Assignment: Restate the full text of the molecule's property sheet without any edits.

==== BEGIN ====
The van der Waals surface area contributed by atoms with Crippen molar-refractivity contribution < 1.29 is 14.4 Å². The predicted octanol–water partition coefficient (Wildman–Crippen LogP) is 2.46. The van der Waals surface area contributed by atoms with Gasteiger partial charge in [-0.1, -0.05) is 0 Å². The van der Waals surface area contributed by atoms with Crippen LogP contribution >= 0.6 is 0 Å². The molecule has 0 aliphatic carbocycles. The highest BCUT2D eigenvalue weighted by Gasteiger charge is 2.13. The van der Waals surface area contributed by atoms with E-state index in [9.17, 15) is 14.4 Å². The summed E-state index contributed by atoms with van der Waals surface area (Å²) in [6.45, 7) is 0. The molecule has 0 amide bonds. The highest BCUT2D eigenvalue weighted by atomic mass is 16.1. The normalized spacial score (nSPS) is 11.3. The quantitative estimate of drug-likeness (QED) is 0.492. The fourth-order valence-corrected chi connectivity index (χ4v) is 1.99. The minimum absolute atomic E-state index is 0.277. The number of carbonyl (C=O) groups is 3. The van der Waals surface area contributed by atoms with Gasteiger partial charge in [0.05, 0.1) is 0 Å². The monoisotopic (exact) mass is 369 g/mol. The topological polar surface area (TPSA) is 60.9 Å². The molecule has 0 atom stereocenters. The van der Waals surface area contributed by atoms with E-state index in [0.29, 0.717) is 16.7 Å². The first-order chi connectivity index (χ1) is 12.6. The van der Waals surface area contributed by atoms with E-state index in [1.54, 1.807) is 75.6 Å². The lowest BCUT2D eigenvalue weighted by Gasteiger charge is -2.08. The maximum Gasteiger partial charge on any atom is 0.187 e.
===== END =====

The van der Waals surface area contributed by atoms with Crippen molar-refractivity contribution < 1.29 is 14.4 Å². The predicted octanol–water partition coefficient (Wildman–Crippen LogP) is 2.46. The van der Waals surface area contributed by atoms with Gasteiger partial charge in [-0.1, -0.05) is 0 Å². The van der Waals surface area contributed by atoms with Crippen LogP contribution >= 0.6 is 0 Å². The molecule has 0 aliphatic carbocycles. The highest BCUT2D eigenvalue weighted by Gasteiger charge is 2.13. The van der Waals surface area contributed by atoms with E-state index in [9.17, 15) is 14.4 Å². The summed E-state index contributed by atoms with van der Waals surface area (Å²) in [6.45, 7) is 0. The molecule has 0 amide bonds. The highest BCUT2D eigenvalue weighted by atomic mass is 16.1. The normalized spacial score (nSPS) is 11.3. The quantitative estimate of drug-likeness (QED) is 0.492. The fourth-order valence-corrected chi connectivity index (χ4v) is 1.99. The minimum absolute atomic E-state index is 0.277. The number of carbonyl (C=O) groups is 3. The van der Waals surface area contributed by atoms with Gasteiger partial charge in [0.05, 0.1) is 0 Å². The monoisotopic (exact) mass is 369 g/mol. The topological polar surface area (TPSA) is 60.9 Å². The molecule has 0 atom stereocenters. The van der Waals surface area contributed by atoms with E-state index in [0.29, 0.717) is 16.7 Å². The first-order chi connectivity index (χ1) is 12.6. The van der Waals surface area contributed by atoms with E-state index in [1.54, 1.807) is 75.6 Å². The lowest BCUT2D eigenvalue weighted by Gasteiger charge is -2.08. The maximum Gasteiger partial charge on any atom is 0.187 e.